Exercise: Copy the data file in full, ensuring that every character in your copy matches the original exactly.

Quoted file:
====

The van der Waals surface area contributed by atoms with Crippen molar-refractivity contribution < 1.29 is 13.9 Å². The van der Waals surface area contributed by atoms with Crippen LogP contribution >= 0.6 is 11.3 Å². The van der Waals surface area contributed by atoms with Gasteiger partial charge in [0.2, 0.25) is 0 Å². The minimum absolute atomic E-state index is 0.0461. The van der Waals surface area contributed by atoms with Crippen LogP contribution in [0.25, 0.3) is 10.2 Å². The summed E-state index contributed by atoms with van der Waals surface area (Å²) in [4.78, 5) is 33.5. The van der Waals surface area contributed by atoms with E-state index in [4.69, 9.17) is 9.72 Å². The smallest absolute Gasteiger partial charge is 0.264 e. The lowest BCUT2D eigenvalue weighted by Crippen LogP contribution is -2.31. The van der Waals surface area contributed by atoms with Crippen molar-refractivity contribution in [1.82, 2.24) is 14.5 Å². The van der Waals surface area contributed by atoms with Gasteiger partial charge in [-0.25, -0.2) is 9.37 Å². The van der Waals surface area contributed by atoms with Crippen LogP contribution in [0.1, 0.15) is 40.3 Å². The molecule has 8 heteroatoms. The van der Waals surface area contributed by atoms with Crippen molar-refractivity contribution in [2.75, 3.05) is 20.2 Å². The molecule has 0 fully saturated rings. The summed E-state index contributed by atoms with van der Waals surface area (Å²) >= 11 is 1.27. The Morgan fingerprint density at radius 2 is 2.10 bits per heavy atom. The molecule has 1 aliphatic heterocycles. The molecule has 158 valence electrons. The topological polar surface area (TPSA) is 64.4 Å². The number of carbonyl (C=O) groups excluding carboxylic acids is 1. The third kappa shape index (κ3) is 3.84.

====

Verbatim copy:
The van der Waals surface area contributed by atoms with Crippen molar-refractivity contribution < 1.29 is 13.9 Å². The van der Waals surface area contributed by atoms with Crippen LogP contribution >= 0.6 is 11.3 Å². The van der Waals surface area contributed by atoms with Gasteiger partial charge in [0.2, 0.25) is 0 Å². The minimum absolute atomic E-state index is 0.0461. The van der Waals surface area contributed by atoms with Crippen LogP contribution in [0.25, 0.3) is 10.2 Å². The summed E-state index contributed by atoms with van der Waals surface area (Å²) in [4.78, 5) is 33.5. The van der Waals surface area contributed by atoms with E-state index in [4.69, 9.17) is 9.72 Å². The smallest absolute Gasteiger partial charge is 0.264 e. The lowest BCUT2D eigenvalue weighted by Crippen LogP contribution is -2.31. The van der Waals surface area contributed by atoms with Crippen molar-refractivity contribution in [1.82, 2.24) is 14.5 Å². The van der Waals surface area contributed by atoms with Gasteiger partial charge in [-0.25, -0.2) is 9.37 Å². The van der Waals surface area contributed by atoms with Crippen LogP contribution in [0.1, 0.15) is 40.3 Å². The molecule has 8 heteroatoms. The van der Waals surface area contributed by atoms with Crippen molar-refractivity contribution in [2.75, 3.05) is 20.2 Å². The molecule has 0 fully saturated rings. The summed E-state index contributed by atoms with van der Waals surface area (Å²) >= 11 is 1.27. The Morgan fingerprint density at radius 2 is 2.10 bits per heavy atom. The molecule has 1 aliphatic heterocycles. The molecule has 158 valence electrons. The topological polar surface area (TPSA) is 64.4 Å². The number of carbonyl (C=O) groups excluding carboxylic acids is 1. The third kappa shape index (κ3) is 3.84.